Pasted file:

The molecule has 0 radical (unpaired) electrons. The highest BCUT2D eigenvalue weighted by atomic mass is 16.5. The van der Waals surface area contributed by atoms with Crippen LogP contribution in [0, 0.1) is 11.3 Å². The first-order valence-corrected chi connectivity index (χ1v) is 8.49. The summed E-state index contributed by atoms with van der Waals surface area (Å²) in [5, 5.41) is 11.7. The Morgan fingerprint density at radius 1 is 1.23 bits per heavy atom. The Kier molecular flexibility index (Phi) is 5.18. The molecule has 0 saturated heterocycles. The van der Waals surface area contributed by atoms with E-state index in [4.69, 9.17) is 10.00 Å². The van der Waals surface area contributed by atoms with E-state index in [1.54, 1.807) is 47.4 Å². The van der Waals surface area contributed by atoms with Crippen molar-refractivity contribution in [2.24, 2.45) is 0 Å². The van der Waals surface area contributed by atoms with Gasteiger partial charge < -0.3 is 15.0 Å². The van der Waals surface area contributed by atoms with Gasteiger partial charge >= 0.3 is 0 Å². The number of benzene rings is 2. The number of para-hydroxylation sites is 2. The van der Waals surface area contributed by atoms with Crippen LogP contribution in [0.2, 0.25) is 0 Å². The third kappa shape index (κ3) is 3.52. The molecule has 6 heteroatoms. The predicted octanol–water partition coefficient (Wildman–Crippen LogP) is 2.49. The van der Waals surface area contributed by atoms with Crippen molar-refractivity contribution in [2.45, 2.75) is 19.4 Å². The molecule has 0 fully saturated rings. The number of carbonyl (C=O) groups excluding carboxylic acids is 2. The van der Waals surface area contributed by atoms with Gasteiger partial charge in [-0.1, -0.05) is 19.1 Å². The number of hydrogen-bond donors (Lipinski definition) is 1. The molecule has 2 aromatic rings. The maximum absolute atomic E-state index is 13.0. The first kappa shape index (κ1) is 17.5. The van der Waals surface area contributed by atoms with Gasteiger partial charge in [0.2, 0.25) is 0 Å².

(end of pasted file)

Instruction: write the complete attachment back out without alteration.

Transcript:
The molecule has 0 radical (unpaired) electrons. The highest BCUT2D eigenvalue weighted by atomic mass is 16.5. The van der Waals surface area contributed by atoms with Crippen LogP contribution in [0, 0.1) is 11.3 Å². The first-order valence-corrected chi connectivity index (χ1v) is 8.49. The summed E-state index contributed by atoms with van der Waals surface area (Å²) in [5, 5.41) is 11.7. The Morgan fingerprint density at radius 1 is 1.23 bits per heavy atom. The Kier molecular flexibility index (Phi) is 5.18. The molecule has 0 saturated heterocycles. The van der Waals surface area contributed by atoms with E-state index in [4.69, 9.17) is 10.00 Å². The van der Waals surface area contributed by atoms with E-state index in [1.54, 1.807) is 47.4 Å². The van der Waals surface area contributed by atoms with Crippen molar-refractivity contribution in [2.24, 2.45) is 0 Å². The van der Waals surface area contributed by atoms with Gasteiger partial charge < -0.3 is 15.0 Å². The van der Waals surface area contributed by atoms with Gasteiger partial charge >= 0.3 is 0 Å². The number of benzene rings is 2. The number of para-hydroxylation sites is 2. The van der Waals surface area contributed by atoms with Crippen LogP contribution in [0.2, 0.25) is 0 Å². The third kappa shape index (κ3) is 3.52. The molecule has 6 heteroatoms. The predicted octanol–water partition coefficient (Wildman–Crippen LogP) is 2.49. The van der Waals surface area contributed by atoms with Crippen molar-refractivity contribution in [2.45, 2.75) is 19.4 Å². The molecule has 0 fully saturated rings. The number of carbonyl (C=O) groups excluding carboxylic acids is 2. The van der Waals surface area contributed by atoms with Gasteiger partial charge in [-0.1, -0.05) is 19.1 Å². The number of hydrogen-bond donors (Lipinski definition) is 1. The molecule has 2 aromatic rings. The maximum absolute atomic E-state index is 13.0. The first kappa shape index (κ1) is 17.5. The van der Waals surface area contributed by atoms with Gasteiger partial charge in [0.2, 0.25) is 0 Å².